View Article: PubMed Central - PubMed

Affiliation: Sport Performance Analysis Research Group, University of Vic, Barcelona, Spain.

ABSTRACT
The aims of this study were (i) to describe the relative intensity of simulated tennis play based on the cumulative time spent in three metabolic intensity zones, and (ii) to determine the relationships between this play intensity distribution and the aerobic fitness of a group of competitive players. 20 male players of advanced to elite level (ITN) performed an incremental on-court specific endurance tennis test to exhaustion to determine maximal oxygen uptake (VO2max) and the first and second ventilatory thresholds (VT1, VT2). Ventilatory and gas exchange parameters were monitored using a telemetric portable gas analyser (K4 b2, Cosmed, Rome, Italy). Two weeks later the participants played a simulated tennis set against an opponent of similar level. Intensity zones (1: low, 2: moderate, and 3: high) were delimited by the individual VO2 values corresponding to VT1 and VT2, and expressed as percentage of maximum VO2 and heart rate. When expressed relative to VO2max, percentage of playing time in zone 1 (77 ± 25%) was significantly higher (p < 0.001) than in zone 2 (20 ± 21%) and zone 3 (3 ± 5%). Moderate to high positive correlations were found between VT1, VT2 and VO2max, and the percentage of playing time spent in zone 1 (r = 0.68-0.75), as well as low to high inverse correlations between the metabolic variables and the percentage of time spent in zone 2 and 3 (r = -0.49-0.75). Players with better aerobic fitness play at relatively lower intensities. We conclude that players spent more than 75% of the time in their low-intensity zone, with less than 25% of the time spent at moderate to high intensities. Aerobic fitness appears to determine the metabolic intensity that players can sustain throughout the game.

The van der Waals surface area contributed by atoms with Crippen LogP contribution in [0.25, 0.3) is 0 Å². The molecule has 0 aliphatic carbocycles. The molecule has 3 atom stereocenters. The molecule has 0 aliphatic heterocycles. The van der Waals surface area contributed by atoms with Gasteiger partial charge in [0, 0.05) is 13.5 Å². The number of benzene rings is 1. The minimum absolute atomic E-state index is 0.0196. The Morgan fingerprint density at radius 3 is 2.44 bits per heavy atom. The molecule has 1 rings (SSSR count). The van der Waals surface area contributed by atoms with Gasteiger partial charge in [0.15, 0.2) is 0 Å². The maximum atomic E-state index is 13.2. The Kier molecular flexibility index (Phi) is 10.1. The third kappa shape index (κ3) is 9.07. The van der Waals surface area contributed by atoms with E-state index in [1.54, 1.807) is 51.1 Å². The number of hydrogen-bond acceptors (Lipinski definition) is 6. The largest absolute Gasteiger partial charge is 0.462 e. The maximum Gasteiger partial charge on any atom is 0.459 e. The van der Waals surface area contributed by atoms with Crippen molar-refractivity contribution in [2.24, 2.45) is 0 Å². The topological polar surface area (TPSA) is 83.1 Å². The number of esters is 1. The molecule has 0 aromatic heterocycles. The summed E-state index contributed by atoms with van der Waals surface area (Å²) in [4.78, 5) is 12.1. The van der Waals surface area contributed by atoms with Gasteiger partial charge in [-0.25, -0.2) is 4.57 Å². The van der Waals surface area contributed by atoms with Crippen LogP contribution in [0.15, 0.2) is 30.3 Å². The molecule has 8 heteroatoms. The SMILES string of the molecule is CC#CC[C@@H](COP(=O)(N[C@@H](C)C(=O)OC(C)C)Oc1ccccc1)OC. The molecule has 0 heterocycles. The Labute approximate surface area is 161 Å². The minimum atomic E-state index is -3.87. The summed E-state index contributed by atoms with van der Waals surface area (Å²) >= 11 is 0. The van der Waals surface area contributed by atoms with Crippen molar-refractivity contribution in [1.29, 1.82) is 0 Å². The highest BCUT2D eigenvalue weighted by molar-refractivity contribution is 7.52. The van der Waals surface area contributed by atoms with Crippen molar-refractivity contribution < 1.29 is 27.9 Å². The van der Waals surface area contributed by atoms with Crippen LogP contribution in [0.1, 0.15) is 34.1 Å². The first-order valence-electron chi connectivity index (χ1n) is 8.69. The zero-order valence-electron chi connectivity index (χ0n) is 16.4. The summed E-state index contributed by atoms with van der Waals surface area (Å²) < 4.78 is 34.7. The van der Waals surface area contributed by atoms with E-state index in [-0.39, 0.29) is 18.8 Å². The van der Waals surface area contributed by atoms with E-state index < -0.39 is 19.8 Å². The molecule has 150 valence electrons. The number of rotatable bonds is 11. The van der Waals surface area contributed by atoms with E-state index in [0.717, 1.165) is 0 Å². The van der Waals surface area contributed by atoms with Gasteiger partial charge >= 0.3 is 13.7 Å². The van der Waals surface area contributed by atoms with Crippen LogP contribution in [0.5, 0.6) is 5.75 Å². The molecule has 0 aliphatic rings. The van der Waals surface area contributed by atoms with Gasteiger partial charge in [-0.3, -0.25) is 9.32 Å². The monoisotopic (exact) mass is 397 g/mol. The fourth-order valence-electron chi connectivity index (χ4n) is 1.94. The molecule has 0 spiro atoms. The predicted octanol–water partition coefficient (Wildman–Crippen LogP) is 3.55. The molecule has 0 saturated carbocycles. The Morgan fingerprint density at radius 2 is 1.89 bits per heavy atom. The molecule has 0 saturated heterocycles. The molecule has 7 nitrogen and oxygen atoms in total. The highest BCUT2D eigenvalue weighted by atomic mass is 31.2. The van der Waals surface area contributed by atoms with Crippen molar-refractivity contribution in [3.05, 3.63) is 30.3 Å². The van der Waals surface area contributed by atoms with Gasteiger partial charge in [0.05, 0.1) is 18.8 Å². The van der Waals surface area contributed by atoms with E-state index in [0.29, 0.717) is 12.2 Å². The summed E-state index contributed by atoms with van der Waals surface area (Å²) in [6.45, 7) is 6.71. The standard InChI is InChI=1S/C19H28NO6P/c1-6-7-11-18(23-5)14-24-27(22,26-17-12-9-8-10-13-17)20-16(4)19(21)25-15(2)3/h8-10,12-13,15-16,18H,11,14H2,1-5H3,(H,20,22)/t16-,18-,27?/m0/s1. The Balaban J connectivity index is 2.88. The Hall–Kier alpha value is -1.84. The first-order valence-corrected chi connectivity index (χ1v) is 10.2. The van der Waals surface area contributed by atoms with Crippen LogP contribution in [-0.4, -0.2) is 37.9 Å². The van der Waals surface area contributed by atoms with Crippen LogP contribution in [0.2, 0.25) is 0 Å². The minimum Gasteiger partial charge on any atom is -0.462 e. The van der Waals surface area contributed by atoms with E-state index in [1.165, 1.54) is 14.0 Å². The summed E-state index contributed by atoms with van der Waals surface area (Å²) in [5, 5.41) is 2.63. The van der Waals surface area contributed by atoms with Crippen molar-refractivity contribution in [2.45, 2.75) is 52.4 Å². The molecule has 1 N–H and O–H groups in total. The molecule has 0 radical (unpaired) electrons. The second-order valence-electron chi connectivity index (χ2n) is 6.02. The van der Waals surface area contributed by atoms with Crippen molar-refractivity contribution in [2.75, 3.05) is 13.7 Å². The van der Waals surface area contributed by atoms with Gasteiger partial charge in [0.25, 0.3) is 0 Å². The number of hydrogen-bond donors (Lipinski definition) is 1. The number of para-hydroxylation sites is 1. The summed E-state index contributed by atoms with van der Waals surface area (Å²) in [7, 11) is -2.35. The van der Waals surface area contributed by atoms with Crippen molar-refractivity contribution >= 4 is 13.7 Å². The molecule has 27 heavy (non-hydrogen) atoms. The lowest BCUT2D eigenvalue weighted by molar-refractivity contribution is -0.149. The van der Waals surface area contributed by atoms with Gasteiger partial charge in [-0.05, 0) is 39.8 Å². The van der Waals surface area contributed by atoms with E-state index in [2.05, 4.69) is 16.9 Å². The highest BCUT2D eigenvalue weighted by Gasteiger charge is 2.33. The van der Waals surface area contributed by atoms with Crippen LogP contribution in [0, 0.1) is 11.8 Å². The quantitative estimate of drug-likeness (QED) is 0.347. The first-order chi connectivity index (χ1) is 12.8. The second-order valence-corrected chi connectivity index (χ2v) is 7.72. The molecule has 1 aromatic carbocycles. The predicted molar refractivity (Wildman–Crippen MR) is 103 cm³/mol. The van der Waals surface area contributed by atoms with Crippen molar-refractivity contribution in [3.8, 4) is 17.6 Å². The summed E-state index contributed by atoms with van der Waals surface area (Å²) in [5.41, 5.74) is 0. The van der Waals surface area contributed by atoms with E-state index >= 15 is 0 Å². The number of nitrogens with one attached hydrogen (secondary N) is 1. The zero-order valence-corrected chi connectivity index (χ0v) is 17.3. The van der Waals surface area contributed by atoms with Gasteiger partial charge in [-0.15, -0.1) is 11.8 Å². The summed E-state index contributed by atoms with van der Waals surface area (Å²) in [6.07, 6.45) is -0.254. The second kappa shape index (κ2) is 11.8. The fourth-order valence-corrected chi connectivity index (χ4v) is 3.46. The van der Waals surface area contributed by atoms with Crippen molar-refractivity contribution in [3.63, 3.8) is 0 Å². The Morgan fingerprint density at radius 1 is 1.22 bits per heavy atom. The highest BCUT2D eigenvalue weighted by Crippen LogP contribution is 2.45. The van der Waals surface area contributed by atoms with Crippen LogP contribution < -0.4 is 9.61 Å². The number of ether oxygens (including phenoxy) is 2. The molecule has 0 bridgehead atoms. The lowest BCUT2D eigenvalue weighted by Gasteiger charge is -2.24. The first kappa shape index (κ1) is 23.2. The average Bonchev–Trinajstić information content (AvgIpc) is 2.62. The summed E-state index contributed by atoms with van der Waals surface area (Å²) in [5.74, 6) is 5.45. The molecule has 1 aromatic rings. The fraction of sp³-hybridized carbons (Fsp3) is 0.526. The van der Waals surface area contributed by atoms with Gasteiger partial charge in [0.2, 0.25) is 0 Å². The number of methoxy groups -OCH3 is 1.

No MeSH data available.


Related in: MedlinePlus